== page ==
Article  CAS  PubMed  Google Scholar 

  70. McDermott JM, Brandle U, Dutly F, Haemmerli UA, Keller S, Muller KE, Wolf MS. Genetic variation in powdery mildew of barley: development of RAPD, SCAR and VNTR markers. Phytopathology. 1994;84:1316–21.

    Article  CAS  Google Scholar 

  71. Meyer W, Michell TG, Freedman EZ, Vilgalys R. Hybridization probes for conventional DNA fingerprinting used as single primers in polymerase chain reaction to distinguish strain of Cryptococcus neoformans. J Clin Microbiol. 1993;31:2274–80.

    CAS  PubMed  PubMed Central  Google Scholar 

  72. Michaels SD, Amasino RM. A robust method for detecting single nucleotide changes as polymorphic markers by PCR. Plant J. 1998;14:381–5.

    Article  CAS  PubMed  Google Scholar 

  73. Milewicz M, Sawicki J. Sex-linked markers in dioecious plants. Plant Omics J. 2013;6:144–9.

    Google Scholar 

  74. Ming R, Wang J, Moore PH, Paterson AH. Sex chromosomes in flowering plants. Am J Bot. 2007;94:141–56.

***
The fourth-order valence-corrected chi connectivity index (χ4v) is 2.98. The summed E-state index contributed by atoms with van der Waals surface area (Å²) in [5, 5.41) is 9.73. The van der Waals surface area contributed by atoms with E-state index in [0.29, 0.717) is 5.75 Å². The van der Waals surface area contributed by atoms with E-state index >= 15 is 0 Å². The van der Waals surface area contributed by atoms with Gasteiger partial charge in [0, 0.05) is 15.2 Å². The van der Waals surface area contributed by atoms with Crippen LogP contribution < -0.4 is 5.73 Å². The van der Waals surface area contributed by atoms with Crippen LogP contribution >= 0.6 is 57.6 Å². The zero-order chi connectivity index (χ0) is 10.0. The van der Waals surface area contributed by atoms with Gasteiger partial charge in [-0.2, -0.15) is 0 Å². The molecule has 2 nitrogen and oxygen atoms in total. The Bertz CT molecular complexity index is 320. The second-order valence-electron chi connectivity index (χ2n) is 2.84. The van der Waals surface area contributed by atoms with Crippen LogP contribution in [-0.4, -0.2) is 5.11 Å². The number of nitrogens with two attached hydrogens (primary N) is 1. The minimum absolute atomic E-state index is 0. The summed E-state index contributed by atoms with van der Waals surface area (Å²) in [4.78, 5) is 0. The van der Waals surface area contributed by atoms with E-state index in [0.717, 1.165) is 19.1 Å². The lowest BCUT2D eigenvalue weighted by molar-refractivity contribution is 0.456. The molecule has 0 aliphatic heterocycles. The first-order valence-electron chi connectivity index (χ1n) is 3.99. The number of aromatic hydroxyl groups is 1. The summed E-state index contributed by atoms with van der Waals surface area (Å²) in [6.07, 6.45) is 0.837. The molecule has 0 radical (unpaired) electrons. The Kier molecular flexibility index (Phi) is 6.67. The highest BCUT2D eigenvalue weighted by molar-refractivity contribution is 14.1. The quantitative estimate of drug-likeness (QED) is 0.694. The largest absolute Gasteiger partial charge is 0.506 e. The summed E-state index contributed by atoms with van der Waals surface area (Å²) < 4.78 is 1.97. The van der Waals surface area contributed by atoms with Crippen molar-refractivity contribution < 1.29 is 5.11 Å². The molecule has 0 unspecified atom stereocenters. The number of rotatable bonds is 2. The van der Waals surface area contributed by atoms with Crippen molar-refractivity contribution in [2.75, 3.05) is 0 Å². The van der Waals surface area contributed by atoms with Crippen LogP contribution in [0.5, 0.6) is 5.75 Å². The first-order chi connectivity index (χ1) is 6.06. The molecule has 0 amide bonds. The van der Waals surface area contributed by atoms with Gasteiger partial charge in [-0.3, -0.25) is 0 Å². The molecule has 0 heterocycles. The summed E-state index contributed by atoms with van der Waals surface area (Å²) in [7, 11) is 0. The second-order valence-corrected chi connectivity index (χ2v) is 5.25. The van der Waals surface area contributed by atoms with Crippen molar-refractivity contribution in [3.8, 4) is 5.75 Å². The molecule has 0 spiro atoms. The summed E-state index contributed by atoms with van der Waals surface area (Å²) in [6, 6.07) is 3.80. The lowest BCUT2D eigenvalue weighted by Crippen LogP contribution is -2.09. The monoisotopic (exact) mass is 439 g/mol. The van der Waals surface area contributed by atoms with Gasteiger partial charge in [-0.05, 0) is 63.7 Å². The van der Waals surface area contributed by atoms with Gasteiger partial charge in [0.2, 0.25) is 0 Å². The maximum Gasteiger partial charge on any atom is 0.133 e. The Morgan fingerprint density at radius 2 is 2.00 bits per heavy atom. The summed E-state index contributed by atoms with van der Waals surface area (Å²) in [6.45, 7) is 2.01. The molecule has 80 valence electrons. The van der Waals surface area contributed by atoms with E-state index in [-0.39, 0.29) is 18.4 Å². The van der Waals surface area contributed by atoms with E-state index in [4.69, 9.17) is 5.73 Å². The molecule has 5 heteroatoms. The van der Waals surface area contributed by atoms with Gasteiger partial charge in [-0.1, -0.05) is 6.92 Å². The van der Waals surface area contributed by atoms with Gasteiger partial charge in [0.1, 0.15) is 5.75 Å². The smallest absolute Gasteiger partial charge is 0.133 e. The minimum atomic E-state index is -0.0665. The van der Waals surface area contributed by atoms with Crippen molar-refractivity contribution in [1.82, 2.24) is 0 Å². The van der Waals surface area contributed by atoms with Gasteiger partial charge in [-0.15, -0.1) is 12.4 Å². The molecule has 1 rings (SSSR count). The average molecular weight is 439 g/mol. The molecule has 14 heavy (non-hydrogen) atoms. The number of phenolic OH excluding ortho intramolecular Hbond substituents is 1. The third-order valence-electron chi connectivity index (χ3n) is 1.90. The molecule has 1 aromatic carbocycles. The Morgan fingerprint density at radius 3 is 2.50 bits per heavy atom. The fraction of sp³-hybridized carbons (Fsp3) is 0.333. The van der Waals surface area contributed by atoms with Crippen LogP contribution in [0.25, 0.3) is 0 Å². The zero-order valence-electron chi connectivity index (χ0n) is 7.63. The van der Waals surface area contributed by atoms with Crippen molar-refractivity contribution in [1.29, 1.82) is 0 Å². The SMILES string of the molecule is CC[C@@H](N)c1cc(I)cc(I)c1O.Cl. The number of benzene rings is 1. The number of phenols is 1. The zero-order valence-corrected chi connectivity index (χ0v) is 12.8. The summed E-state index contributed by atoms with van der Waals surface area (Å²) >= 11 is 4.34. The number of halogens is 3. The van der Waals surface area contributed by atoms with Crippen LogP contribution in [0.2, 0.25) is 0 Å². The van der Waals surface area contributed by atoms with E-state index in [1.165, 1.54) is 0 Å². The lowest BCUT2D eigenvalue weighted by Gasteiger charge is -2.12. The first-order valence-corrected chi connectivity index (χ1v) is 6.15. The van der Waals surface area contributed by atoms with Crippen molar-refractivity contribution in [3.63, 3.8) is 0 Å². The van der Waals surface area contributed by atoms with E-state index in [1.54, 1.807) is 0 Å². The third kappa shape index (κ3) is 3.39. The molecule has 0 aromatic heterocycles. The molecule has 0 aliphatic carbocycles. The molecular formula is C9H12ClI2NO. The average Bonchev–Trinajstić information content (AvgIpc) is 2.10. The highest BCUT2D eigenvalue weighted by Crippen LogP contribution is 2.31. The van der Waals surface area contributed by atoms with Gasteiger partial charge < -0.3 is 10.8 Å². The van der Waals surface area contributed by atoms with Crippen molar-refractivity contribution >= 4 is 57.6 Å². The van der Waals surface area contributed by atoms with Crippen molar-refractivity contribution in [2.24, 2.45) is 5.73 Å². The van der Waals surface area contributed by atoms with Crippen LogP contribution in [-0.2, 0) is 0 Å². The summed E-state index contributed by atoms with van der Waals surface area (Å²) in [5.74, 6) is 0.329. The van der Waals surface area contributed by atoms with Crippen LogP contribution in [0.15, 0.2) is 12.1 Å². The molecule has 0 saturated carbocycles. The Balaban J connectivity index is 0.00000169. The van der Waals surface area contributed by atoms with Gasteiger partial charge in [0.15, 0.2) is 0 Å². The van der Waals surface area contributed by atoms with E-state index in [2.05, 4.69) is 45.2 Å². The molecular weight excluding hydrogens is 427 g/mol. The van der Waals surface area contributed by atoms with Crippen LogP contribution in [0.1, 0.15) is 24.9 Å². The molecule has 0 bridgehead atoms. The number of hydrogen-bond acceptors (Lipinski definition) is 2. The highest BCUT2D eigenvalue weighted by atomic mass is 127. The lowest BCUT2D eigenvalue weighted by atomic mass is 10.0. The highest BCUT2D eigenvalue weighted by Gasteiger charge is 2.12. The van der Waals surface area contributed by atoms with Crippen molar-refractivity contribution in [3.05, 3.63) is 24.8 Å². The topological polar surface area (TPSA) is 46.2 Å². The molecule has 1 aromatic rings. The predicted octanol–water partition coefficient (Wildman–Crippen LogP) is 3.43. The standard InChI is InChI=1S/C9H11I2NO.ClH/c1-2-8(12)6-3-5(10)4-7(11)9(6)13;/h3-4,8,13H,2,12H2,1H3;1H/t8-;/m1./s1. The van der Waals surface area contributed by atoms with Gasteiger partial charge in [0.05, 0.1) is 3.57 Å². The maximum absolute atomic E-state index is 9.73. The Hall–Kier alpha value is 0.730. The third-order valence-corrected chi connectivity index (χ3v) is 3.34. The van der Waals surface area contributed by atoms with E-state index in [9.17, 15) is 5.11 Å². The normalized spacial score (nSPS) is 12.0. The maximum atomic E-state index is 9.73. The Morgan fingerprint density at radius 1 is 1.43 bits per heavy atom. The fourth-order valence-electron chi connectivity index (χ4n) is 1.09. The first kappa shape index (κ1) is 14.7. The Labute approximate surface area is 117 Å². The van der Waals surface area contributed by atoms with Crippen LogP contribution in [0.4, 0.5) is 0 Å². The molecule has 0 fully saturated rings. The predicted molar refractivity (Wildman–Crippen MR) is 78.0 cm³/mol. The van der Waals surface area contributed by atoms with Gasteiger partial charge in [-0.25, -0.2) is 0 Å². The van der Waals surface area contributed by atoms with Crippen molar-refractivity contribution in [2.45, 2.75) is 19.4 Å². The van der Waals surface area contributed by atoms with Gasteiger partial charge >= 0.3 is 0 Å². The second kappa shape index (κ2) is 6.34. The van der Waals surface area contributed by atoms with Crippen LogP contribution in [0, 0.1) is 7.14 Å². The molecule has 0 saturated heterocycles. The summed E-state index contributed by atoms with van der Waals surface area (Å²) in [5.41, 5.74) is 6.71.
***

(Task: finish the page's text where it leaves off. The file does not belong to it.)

Article  PubMed  Google Scholar 

  75. Mishra RK, Gangadhar BH, Nookaraju A, Kumar S, Park SW. Development of EST-derived SSR markers in pea (Pisum sativum) and their potential utility for genetic mapping and transferability. Plant Breed. 2012;131:118–24.

    Article  CAS  Google Scholar 

  76. Moore G, Lucas H, Batty N, Flavell R. A family of retrotransposons and associated genomic variation in wheat. Genomics. 1991;10:461–8.

    Article  CAS  PubMed  Google Scholar 

  77. Mullis KB, Ferre F, Gibbs RA. The polymerase chain reaction. Basel: Birkhauser; 1994.

    Book  Google Scholar 

  78. Murphy RW, Sites JW Jr, Buth DG, Haufler CH. Proteins: isozyme electrophoresis, in: Molecular systematics, 2nd ed. Hillis DM, Moritz C and Mable BK (eds.), Sinauer Associates, Sunderland, MA. 1996; pp. 51–120.

  79. Nakamura Y, Carison M, Krapcho K, Kanamori M, White R. New approach for isolation of VNTR markers. Am J Hum Genet. 1988;43(6):854–9.

    CAS  PubMed  PubMed Central  Google Scholar 

  80. Nanda S, Kar B, Nayak S, Jha S, Joshi RK. Development of an ISSR based STS marker for sex identification in pointed gourd (Trichosanthes dioica Roxb.). Sci Hort. 2013;150:11–5.

    Article  CAS  Google Scholar 

  81. Nickrent DL, Soltis DE. A comparison of angiosperm phylogenies from nuclear 18 s rDNA and rbcL sequences. Ann Miss Bot Gard. 1995;82:208–34.

    Article  Google Scholar